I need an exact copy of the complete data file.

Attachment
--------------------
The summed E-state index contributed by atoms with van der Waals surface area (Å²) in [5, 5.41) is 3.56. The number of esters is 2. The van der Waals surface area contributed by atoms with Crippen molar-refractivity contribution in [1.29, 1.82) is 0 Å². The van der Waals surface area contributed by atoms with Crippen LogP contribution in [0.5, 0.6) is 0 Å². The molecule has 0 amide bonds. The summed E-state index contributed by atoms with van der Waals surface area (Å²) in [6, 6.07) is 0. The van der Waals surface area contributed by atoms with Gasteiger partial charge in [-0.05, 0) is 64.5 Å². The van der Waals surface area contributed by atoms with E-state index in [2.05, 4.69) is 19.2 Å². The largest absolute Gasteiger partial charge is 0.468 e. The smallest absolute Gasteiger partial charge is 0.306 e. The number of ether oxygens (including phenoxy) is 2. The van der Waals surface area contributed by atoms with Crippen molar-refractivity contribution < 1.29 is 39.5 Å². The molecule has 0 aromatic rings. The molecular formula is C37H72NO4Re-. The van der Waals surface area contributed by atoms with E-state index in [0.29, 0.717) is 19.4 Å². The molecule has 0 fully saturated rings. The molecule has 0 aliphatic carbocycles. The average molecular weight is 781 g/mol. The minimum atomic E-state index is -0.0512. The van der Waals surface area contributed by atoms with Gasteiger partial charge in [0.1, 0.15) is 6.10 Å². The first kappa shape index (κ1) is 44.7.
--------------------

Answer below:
The summed E-state index contributed by atoms with van der Waals surface area (Å²) in [5, 5.41) is 3.56. The number of esters is 2. The van der Waals surface area contributed by atoms with Crippen molar-refractivity contribution in [1.29, 1.82) is 0 Å². The van der Waals surface area contributed by atoms with Crippen LogP contribution in [0.5, 0.6) is 0 Å². The molecule has 0 amide bonds. The summed E-state index contributed by atoms with van der Waals surface area (Å²) in [6, 6.07) is 0. The van der Waals surface area contributed by atoms with Gasteiger partial charge in [-0.05, 0) is 64.5 Å². The van der Waals surface area contributed by atoms with E-state index in [2.05, 4.69) is 19.2 Å². The largest absolute Gasteiger partial charge is 0.468 e. The smallest absolute Gasteiger partial charge is 0.306 e. The number of ether oxygens (including phenoxy) is 2. The van der Waals surface area contributed by atoms with Crippen molar-refractivity contribution < 1.29 is 39.5 Å². The molecule has 0 aromatic rings. The molecular formula is C37H72NO4Re-. The van der Waals surface area contributed by atoms with E-state index in [0.29, 0.717) is 19.4 Å². The molecule has 0 fully saturated rings. The molecule has 0 aliphatic carbocycles. The average molecular weight is 781 g/mol. The minimum atomic E-state index is -0.0512. The van der Waals surface area contributed by atoms with Gasteiger partial charge in [0.1, 0.15) is 6.10 Å². The first kappa shape index (κ1) is 44.7.